One thing I have learned in life is to always expect the unexpected. A few short months ago it seemed most every producer had a sense of optimism. A trade deal with China was finally signed, winter wasn’t extremely harsh, and it seemed that 2020 was on its way to being a year that maybe some stress would be off. And then the word of 2020, coronavirus, showed up! Markets for all commodities have been in a downward spiral, and the optimism for this year has gone down with it.
One thing that can’t change is the need to still manage risk. With multi-peril crop insurance coverages already locked in, there are some private hail and wind products to potentially look at for this growing season. As markets have declined, being able to insure as many dollars as possible may be what is needed for some producers to feel at ease heading into 2021.
As of this writing, the field conditions are MUCH drier in most areas than compared to 2019, so hopefully we won’t see the drastic amounts of prevent plant acres like we saw last year. However, there still will likely be some pockets or areas of fields that could still be too wet to plant. Since we are on the fourth or fifth year of having a wet spring for many areas, it is vital to talk to your insurance agent to make sure these acres are still eligible for prevent plant claims. Furthermore, it is imperative to turn in claims in a timely manner. The final plant dates for corn are May 25 for Moody, Lake, and most counties north and west of there. Minnehaha, McCook, Lincoln, and counties to the south and west have a final plant date of May 31. For soybeans, the final plant date is June 10 for all of South Dakota.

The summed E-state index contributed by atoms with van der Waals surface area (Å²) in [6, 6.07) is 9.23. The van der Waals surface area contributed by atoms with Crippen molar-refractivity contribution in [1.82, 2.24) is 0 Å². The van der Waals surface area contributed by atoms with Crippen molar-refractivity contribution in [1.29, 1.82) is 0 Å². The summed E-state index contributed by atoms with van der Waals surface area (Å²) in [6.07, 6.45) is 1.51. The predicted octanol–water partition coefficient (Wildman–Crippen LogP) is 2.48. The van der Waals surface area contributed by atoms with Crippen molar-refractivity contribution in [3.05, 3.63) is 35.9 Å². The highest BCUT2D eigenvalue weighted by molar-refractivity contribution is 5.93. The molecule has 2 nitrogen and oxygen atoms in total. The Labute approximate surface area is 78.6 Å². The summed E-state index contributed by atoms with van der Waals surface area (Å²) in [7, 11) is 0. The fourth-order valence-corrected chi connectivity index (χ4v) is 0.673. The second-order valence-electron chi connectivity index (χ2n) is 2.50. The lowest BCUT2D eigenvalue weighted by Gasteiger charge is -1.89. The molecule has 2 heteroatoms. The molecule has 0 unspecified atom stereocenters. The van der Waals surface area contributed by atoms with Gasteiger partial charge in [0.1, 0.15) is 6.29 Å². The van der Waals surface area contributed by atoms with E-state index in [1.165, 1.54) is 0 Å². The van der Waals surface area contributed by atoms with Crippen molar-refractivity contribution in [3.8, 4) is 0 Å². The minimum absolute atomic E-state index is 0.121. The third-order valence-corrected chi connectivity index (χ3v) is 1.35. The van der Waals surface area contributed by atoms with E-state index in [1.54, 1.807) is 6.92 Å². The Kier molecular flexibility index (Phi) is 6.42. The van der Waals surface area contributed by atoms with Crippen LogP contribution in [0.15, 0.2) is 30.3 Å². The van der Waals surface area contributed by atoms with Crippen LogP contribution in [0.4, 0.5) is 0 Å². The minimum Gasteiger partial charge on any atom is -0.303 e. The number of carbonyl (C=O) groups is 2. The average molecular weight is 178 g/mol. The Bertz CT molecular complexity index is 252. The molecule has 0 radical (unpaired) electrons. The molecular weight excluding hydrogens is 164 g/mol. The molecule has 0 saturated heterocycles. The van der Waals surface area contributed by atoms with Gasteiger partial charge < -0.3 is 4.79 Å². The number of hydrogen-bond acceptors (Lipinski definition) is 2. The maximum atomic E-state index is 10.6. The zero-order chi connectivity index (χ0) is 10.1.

Along with timely claim submission, it is also important to get to FSA to certify acres as soon as possible and then meet with your insurance agent to complete your acreage report. This allows some time if acres need to be corrected at FSA or with your schedule of insurance before the July 15 deadline. (This insurance agent also happens to be getting married on July 11, so let’s assume the deadline is July 10!)
I started with one thing I’ve learned in life and I will end with another thing I have learned in my six years selling insurance. Farmers and ranchers are some of the most resilient and determined people I have ever met. It seems every year there has been something that is quite negative to talk about, and this year is the same. However, I hope everyone this spring can take a minute to enjoy the calves running on green grass, the beautiful sunsets while planting, and overall make time to find the bright spots. I know those are the things I look for myself when I get down, and it reminds me that I am part of the best industry in the world, agriculture. Be safe this spring everyone, and if you have any questions, feel free to contact me at (605) 940-0896.